For cameras with zoom lenses, OptimizedIR adjusts the angle of illumination. If the lens is zoomed out, so field of view is wide, the IR LEDs are directed wide. If the lens is zoomed in, so the field of view is narrow, the LEDs are directed narrow. For each, you get the appropriate illumination. This has the side-effect of increasing the range of the illuminators as you zoom in, since the infrared light is directed more forward.
Some cameras support variable light intensity. For example, let’s say your camera is mounted in a corner so it picks up the walls. If the infrared LEDs shining on the walls are too intense, they will cause the walls to be completely blown out. So OptimizedIR dims the LEDs closer to the wall and keeps the others brighter. It varies light intensity to suit the specific situation.
OptimizedIR also improves power and heat management. It starts with the highly efficient LEDs, which mean you don’t need extra power cables for infrared illumination. LEDs run at a low operating temperature, making them last longer.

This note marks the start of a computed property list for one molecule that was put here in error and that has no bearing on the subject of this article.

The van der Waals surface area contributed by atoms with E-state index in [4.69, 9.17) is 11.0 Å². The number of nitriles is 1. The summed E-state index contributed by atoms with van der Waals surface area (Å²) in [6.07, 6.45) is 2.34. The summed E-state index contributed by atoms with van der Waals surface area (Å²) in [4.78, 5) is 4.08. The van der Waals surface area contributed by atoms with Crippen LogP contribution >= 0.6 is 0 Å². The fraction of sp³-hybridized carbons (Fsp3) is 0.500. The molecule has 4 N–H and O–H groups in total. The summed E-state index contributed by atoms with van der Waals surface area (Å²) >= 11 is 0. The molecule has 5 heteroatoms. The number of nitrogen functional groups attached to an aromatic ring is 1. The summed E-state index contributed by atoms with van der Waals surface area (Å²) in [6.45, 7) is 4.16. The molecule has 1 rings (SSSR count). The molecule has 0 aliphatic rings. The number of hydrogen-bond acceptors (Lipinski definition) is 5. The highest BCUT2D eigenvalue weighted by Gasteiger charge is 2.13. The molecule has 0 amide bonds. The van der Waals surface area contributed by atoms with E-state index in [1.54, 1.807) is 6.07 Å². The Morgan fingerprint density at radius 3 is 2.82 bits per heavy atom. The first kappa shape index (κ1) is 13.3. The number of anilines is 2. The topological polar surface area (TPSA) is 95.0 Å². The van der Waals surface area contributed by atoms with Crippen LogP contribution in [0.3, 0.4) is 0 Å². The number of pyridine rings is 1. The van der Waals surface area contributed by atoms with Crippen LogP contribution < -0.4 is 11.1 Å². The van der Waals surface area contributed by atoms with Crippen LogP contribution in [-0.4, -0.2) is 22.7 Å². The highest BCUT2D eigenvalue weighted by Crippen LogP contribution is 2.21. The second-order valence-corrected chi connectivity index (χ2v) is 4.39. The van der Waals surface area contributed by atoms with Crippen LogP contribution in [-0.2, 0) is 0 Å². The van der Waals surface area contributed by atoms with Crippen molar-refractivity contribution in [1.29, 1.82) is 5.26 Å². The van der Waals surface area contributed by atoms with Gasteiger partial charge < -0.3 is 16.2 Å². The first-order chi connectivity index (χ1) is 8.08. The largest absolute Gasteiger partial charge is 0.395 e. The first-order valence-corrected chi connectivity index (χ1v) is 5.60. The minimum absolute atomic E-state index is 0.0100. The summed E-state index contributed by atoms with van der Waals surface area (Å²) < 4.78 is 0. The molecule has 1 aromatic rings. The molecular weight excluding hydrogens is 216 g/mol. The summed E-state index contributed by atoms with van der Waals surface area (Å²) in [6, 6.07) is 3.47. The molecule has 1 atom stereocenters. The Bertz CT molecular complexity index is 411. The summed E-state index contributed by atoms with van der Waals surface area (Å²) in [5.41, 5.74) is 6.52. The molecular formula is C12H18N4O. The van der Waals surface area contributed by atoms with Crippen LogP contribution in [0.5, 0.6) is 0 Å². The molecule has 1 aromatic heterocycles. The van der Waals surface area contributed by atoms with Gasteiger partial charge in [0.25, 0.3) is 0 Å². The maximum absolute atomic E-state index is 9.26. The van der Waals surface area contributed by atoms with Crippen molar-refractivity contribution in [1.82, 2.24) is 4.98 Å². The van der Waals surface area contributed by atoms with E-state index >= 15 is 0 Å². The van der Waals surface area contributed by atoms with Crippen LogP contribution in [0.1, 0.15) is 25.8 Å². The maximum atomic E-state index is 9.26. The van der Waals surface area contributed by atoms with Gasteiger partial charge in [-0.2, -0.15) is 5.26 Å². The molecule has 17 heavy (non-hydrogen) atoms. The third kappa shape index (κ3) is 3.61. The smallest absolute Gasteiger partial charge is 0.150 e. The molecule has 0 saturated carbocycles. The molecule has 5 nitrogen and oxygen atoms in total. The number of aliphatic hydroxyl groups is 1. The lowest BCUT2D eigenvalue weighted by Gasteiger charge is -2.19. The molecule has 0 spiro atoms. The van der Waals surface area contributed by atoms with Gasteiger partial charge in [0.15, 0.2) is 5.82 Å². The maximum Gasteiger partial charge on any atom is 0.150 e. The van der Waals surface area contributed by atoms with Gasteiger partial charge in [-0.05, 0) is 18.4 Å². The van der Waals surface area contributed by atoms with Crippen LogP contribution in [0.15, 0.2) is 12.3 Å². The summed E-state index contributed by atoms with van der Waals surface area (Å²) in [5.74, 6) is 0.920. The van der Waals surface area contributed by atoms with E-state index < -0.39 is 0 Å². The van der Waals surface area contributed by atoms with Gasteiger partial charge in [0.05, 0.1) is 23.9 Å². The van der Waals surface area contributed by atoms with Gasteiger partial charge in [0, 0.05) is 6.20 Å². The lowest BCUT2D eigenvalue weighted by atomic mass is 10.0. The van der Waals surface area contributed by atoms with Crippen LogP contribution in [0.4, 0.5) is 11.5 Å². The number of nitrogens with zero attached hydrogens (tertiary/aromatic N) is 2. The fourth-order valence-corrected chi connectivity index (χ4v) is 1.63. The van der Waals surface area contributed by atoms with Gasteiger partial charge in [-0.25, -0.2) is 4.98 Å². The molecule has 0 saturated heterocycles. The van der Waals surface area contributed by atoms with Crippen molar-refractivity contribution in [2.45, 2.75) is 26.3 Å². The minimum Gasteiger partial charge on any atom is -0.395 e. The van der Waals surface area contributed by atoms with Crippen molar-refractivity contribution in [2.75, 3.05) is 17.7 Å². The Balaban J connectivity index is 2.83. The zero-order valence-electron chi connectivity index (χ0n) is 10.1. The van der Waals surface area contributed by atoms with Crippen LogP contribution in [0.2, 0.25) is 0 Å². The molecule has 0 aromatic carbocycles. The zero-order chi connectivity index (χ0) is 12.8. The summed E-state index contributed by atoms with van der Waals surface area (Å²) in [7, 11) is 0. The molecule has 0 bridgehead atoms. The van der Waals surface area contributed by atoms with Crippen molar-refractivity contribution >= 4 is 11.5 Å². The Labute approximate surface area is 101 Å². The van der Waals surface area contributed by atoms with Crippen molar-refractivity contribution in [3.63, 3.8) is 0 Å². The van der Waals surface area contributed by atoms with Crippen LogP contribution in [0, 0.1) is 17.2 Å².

For PTZ cameras, Axis includes heat pipes for directing heat generated by the LEDs away from the sensor, reducing noise and lengthening the life of your camera.
Axis Corridor Format is simple to explain. It flips the video from landscape to portrait mode.
Most cameras require you to stay in landscape mode. But let’s say you need to surveil a hallway. You point the camera down the hallway. In landscape mode, some two-thirds of the frame will be taken up with walls. Why waste so much of your video stream on walls?
Corridor Format flips the video so it’s oriented vertically, like video you take on a smartphone holding it upright. That means you get full resolution video without the wasted space.